To put it simply, instead of leaving an inheritance directly to a nominated beneficiary you leave the inheritance to your nominated beneficiary as trustee of a discretionary trust with wide discretionary powers. The trustee of the testamentary trust (normally the primary beneficiary) has complete discretion to determine who receives the income of the trust.
An experienced estate planning solicitor will be able to prepare the documents that will ensure the smooth transfer of assets from one generation to the next.
What is a mortgage consultant?**
Traditionally, banks and other lending institutions have distributed their own products. However, as markets for mortgages have become more competitive, the role of the mortgage consultant has become more popular. Today in most developed mortgage markets (especially the US, UK, Australia, Spain and Canada) mortgage consultants are the largest distributors of mortgage products for lenders.
The majority of mortgage consultants are regulated to ensure a level of protection for the consumer. The extent of the regulation depends on the jurisdiction.
What is risk insurance?*
The business of insurance is sustained by a complex system of risk analysis. Generally, this analysis involves anticipating the likelihood of a particular loss and charging people enough in premiums to guarantee that insured losses can be paid to property holders when a loss is incurred. From the insured point of view, the individual/company is managing risk that cannot be avoided. You could die, the house can burn down, your salary could stop, etc.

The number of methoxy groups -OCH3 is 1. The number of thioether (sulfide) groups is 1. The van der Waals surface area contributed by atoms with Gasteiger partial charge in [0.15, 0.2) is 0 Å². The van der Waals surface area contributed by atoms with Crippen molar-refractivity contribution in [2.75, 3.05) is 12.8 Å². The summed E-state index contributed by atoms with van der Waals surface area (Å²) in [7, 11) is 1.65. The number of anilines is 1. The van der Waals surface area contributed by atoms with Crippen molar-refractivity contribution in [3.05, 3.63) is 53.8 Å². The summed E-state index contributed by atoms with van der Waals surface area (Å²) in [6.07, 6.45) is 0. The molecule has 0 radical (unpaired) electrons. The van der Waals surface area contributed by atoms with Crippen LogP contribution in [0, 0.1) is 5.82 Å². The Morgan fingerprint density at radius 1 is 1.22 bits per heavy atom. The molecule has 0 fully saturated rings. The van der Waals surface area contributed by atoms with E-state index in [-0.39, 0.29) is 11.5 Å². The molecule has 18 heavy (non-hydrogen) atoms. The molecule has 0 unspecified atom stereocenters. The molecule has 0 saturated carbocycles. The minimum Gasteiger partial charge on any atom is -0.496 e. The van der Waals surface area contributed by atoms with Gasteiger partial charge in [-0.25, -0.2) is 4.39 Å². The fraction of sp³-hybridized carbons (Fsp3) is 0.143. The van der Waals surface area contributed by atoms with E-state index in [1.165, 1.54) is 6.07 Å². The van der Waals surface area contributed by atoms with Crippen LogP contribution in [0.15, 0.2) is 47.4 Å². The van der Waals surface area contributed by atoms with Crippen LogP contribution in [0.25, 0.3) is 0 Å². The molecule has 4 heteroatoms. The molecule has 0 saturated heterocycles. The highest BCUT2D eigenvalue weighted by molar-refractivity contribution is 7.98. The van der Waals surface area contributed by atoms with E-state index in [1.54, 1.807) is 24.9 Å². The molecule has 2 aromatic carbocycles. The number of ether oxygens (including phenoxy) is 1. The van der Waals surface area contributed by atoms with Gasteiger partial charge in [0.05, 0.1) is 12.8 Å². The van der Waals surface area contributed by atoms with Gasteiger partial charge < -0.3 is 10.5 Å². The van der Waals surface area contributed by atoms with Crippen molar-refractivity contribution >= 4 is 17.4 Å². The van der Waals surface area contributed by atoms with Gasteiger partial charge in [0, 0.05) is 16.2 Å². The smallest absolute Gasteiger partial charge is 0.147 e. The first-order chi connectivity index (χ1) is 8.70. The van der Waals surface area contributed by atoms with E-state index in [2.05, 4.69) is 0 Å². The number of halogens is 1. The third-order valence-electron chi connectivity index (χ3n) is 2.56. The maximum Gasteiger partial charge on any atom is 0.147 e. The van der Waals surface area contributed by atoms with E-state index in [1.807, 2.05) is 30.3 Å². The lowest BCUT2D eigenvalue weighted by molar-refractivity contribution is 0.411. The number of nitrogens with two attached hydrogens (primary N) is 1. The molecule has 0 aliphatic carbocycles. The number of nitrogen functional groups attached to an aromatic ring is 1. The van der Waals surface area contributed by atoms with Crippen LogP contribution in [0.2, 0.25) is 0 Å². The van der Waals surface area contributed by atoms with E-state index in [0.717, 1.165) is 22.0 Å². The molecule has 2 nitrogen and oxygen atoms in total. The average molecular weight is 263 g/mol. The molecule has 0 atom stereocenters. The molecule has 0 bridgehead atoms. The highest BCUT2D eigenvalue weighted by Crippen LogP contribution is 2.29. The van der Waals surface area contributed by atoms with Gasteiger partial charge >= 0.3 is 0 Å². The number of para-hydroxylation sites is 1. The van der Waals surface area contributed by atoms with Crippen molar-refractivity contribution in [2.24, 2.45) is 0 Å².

Whenever you decide not to seek cover for loss or harm, you are gambling that you/your family/your business will survive the odds that are contained in risk analysis science. That is, that your assessment of risk is preferred to calculated risk, based on actual experience and personal profiling. The practice of appraising and controlling risk has evolved over time for one primary reason: avoiding, mitigating and transferring certain risk creates greater predictability for individuals and businesses and to allow people and organisations to use the existence of risk more consciously and intelligently to maximize their opportunities, both economically, financially and in terms of securing peace of mind.
There are very good reasons why the issue of insurance should be at the forefront of mind for everyone and not as an option to ignore or postpone. What are the most common types of insurance? The most common types of risk insurance are: Death Cover – provides money for families upon the death of the main provider, Income Protection – protects your most important asset – your ability to earn an income Critical Illness/Trauma – provides money in the event of medical trauma, such as Cancer, Heart Attack, Bypass Surgery or Stroke.
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*Advice provided by Dollar Growth Financial Planning Pty. Ltd. as Corporate Authorised Representative (321108) of PJSBA Pty Ltd. AFSL: 480991 ABN 57 606 215 356.
Philip Enger (Number 239393), Simon Enger (Number 274975), and Handan Dikici (Number 288307) are authorised representatives of PJSBA Pty Ltd.
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**Professional services advice other than Financial Planning advice, are licensed by their own individual Professional Associations and are therefore not endorsed by PJSBA Pty Ltd. as annotated above.